A Summary For Clinicians
What Is HIV PrEP?
PrEP is the administration of a combination anti-retroviral medication (tenofovir DF/ emtricitabine 300/200 mg, Truvada) to HIV-uninfected individuals at high and ongoing risk of HIV acquisition to prevent HIV.
Who Should Be Considered For HIV PrEP?
- PrEP is recommended for gbMSM and trans females with a HIRI-MSM score > 10 – 11.
- PrEP is recommended for gbMSM and trans females who have had condomless anal intercourse within 12 months AND have infectious syphilis or rectal STI OR have recurrent use of HIV post-exposure prophylaxis OR have an ongoing sexual relationship with HIV + partner with viral load > 40 copies/mL.
- PrEP is recommended for the HIV-negative partner in a heterosexual serodiscordant relationship where condomless anal or vaginal sex is occurring in the context of a substantial or non-negligible risk of transmission (negligible risk is defined as some with a viral load < 40 copies/mL AND no known STIs present at time of exposure).
- PrEP may be considered for individuals who use injection drugs if they share injection drug use paraphernalia.
What Is The HIRI-MSM?
The HIV Incidence Risk Index for MSM (HIRI-MSM) is a validated risk tool. A score of 10 corresponds with a 2% annual risk of HIV acquisition; a score of 25 corresponds with a 7% annual risk.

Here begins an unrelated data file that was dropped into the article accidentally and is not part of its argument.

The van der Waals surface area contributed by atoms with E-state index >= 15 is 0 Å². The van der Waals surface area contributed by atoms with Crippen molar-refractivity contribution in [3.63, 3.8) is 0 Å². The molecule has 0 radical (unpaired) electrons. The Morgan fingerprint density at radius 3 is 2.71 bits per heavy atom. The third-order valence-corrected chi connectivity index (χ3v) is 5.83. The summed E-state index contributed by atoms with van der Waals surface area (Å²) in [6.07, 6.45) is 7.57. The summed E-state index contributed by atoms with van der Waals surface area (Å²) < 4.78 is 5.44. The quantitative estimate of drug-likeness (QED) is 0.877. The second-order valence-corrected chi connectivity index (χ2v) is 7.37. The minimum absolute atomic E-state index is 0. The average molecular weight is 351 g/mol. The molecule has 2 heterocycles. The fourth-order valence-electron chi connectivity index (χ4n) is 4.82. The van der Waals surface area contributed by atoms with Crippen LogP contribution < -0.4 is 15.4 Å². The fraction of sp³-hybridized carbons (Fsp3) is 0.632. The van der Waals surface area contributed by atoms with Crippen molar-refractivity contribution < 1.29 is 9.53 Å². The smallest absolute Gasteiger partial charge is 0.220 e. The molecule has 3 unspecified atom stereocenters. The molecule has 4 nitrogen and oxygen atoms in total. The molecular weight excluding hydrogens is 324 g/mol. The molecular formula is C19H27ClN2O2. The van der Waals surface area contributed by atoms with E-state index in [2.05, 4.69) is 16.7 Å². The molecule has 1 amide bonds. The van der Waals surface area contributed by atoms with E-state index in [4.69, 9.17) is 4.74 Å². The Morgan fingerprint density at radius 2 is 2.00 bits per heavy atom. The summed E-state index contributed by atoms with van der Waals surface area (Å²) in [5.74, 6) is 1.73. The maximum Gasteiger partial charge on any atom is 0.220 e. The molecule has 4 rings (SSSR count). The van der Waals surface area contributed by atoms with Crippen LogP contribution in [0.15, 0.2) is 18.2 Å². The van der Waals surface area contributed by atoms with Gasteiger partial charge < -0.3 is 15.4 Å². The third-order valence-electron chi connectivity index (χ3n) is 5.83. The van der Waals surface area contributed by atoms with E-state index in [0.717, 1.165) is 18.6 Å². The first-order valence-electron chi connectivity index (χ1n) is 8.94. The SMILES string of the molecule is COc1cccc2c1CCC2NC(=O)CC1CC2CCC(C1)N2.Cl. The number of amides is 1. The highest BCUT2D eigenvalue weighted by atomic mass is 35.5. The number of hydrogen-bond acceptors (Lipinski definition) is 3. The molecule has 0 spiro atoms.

(source: Tan DHS, Hull MW, Yoong D, et al, 2017, Appendix 1 p.37)
How Much Does PrEP Cost?
Tenofovir DF/emtricitabine 300/200 mg (Truvada) is covered under the ODB formulary, and Trillium coverage can be obtained by most individuals without private or public drug benefits.
What Are The Most Common Side Effects And Possible Risks Of PrEP?
Truvada is extremely well tolerated, with some minor transient gastrointestinal symptoms and headache possible in the first week. There can be some impacts on bone density that appear reversible upon discontinuation. Renal function needs to be monitored.
Truvada is a treatment for hepatitis B, and discontinuing it in someone who has Hepatitis B can cause a flare; Hepatitis B screening is part of the initial work up, and vaccination is recommended in individuals who are non-immune.
If an individual taking PrEP acquires HIV, they may develop drug-resistant infection. Anyone with symptoms of acute retroviral syndrome (fever, headache, myalgia, sore throat) should be assessed and tested.
What Baseline Testing And Monitoring Should Be Done?
(source: Tan DHS, Hull MW, Yoong D, et al, 2017, p. E1453)
Tan DHS, Hull MW, Yoong D, et al. Canadian Guidelines on HIV pre-exposure prophylaxis and non-occupational postexposure prophylaxis. CMAJ. 2017. 189:E1448-58. doi: 10.1503/cmaj.170494
Appendix to: Tan DHS, Hull MW, Yoong D, et al. Canadian Guidelines on HIV pre-exposure prophylaxis and non-occupational postexposure prophylaxis. CMAJ. 2017. Doi: 10.1503/cmaj